Skip to main content

Generating variety in your meals

Variety in the diet

At some point, many of us become convinced that there are only two types of foods, "good" foods and "bad" foods, and to have a healthy diet, you must only eat the "good" foods. First of all, it’s important to know that more than “good” or “bad,” food variety is what helps us to achieve a healthy and balanced diet.

Another common phrase you’ve probably heard is “everything that tastes good is bad for you.” The great news is that there is no such thing as "good" or "bad" foods by themselves, and no food needs to be completely banished from the diet. True healthy eating is when we are able to include all food groups in moderation.

Rule number one for a healthy, balanced meal plan is to explore and enjoy a wide variety of foods around you. “Variety” of foods is the term used to express the nutritional benefits of diversity. Diversity opens the conversation to not only include the array of nutrients found in high-quality diets but also explore the importance of biodiversity—the diversity of plants, animals, and other organisms used for food, both cultivated and from the wild—in our diet patterns.[1]Variety will help you enjoy every meal, as well as allow you to meet your nutrient needs from a range of good food sources.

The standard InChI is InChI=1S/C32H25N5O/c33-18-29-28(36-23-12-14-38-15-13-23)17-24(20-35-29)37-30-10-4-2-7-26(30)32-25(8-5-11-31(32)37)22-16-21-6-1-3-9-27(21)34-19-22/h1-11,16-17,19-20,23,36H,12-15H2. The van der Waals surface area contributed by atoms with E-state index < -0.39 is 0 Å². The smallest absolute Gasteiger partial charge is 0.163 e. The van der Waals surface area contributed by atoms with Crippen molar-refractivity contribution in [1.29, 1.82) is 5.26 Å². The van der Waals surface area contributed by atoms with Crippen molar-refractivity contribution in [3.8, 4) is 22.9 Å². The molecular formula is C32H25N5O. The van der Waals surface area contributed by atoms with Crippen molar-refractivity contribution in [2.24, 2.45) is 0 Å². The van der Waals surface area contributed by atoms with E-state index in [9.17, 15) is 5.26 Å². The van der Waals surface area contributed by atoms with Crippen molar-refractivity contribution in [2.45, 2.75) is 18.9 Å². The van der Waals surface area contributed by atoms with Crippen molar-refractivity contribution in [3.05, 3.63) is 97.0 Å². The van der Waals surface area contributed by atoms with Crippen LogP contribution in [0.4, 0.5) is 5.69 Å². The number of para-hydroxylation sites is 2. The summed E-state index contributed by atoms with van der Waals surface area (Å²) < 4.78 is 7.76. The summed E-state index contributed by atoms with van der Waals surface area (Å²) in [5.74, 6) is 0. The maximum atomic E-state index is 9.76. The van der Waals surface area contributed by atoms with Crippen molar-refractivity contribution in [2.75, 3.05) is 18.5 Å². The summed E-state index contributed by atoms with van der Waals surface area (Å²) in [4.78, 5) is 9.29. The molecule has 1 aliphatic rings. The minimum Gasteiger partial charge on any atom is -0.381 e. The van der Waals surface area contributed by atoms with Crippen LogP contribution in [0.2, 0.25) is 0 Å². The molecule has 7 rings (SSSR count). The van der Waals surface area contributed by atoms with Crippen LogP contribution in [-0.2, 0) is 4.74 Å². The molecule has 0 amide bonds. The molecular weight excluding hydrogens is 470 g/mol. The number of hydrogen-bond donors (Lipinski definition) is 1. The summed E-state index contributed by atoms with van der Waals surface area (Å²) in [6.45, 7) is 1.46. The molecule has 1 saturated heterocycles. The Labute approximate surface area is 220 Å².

In order to include variety in your diet, try these ideas:

  1. Use vibrant colors. Use the rainbow as your inspiration to add eye appeal and choose a different color food each week. Consider trying to eat one new fruit or vegetable each week.
  2. Think about flavors. Don’t be afraid to use spices and herbs. If you don’t feel so comfortable, consider taking a class on blending herbs and spices, or experiment with some of the seasonings on your rack to enhance your favorite vegetables or protein foods.
  3. Remember to include foods that are rich in fiber. Plant a new vegetable in your garden and add it to your kabob or stir fry.
  4. Include a food from a different culture each month.
  5. Give your meal, snack, soup, or salad some crunch for a variety of texture. Consider incorporating a new crunch, such as toasted chickpeas or dehydrated vegetables.
  6. Take action today. Retry foods from the past. They may taste different now.
  7. Each week find a food you are curious about, look up recipes and prepare it.

Now you have some tools available to change the way your plate looks with nutritious foods from all food groups. These are just a few ways of adding variety to your day. The plate that works best is the one that is consumed by you!